A breech Sunday afternoon in a storm water pipe beneath the primary ash basin at the retired coal-fired plant caused a release of ash basin water and ash into the Dan River. Newton said the breech occurred in a corrugated metal section of the pipe.
The plant is located about 20 miles upstream from the city of Danville’s raw water intake.
“As much as we wanted it (the leak) to stop yesterday, life is not that simple,” Newton said. “Everybody wanted that leak to stop immediately, and all of our efforts were to stop that leak immediately.”
Newton said equipment first needed to be brought to the site.
“More importantly, you have to engineer things first,” Newton said. “You can’t just run out there and cap the ends and think you have it solved. … If you do that, you could make the problem worse. We have people working as quickly as we can, but as carefully as we can.”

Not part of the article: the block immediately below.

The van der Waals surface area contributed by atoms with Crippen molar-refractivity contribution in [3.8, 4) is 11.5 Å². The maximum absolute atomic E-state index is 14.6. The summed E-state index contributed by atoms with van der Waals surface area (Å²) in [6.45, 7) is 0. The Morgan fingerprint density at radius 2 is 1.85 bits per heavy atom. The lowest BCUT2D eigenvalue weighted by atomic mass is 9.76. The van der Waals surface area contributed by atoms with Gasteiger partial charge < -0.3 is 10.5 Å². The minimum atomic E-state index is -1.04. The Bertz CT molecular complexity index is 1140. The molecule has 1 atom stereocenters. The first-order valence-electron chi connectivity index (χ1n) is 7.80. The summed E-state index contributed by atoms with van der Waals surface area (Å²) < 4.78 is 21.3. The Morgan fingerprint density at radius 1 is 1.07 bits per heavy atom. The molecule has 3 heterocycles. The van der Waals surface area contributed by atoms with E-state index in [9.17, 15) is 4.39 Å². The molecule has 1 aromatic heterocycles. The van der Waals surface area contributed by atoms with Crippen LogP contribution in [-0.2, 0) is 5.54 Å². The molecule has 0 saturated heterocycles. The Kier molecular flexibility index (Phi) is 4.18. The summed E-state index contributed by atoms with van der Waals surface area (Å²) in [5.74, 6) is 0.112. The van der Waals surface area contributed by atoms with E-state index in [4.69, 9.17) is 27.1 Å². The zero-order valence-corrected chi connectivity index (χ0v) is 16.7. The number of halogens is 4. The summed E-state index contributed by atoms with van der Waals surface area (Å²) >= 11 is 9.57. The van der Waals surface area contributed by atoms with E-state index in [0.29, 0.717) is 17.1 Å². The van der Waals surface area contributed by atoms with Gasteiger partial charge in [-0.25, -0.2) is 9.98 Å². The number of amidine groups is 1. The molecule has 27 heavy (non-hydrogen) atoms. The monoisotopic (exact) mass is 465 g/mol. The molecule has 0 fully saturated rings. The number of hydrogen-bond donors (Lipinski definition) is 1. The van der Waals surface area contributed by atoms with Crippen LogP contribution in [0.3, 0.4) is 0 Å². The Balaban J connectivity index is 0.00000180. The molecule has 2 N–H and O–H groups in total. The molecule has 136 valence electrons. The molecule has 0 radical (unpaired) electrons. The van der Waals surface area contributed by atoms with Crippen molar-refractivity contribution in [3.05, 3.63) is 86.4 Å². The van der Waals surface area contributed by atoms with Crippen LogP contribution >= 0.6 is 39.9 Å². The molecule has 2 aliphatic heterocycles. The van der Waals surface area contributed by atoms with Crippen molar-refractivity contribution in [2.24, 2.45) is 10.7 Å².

Duke Energy is attempting to get as much water off the broken pipe as possible in order to allow excavation equipment to reach the pipe. Once the pipe is exposed, the plan is to put plugs on either side of the pipe, Newton said.
"Today as we stand here, it's much more stable," Newton said. “We have a lot of the water volume off that pipe, off the breech, so there is not that head pressure that is pushing ash into the river.”
Newton said the plugs would be installed in the “near term.” With the plugs in place, the company will be in a position to permanently seal the pipe.
Though the pipe is not yet plugged, Newton said there is no leakage “as we stand here today.” He said there could be intermittent leakage until the plugs are in place.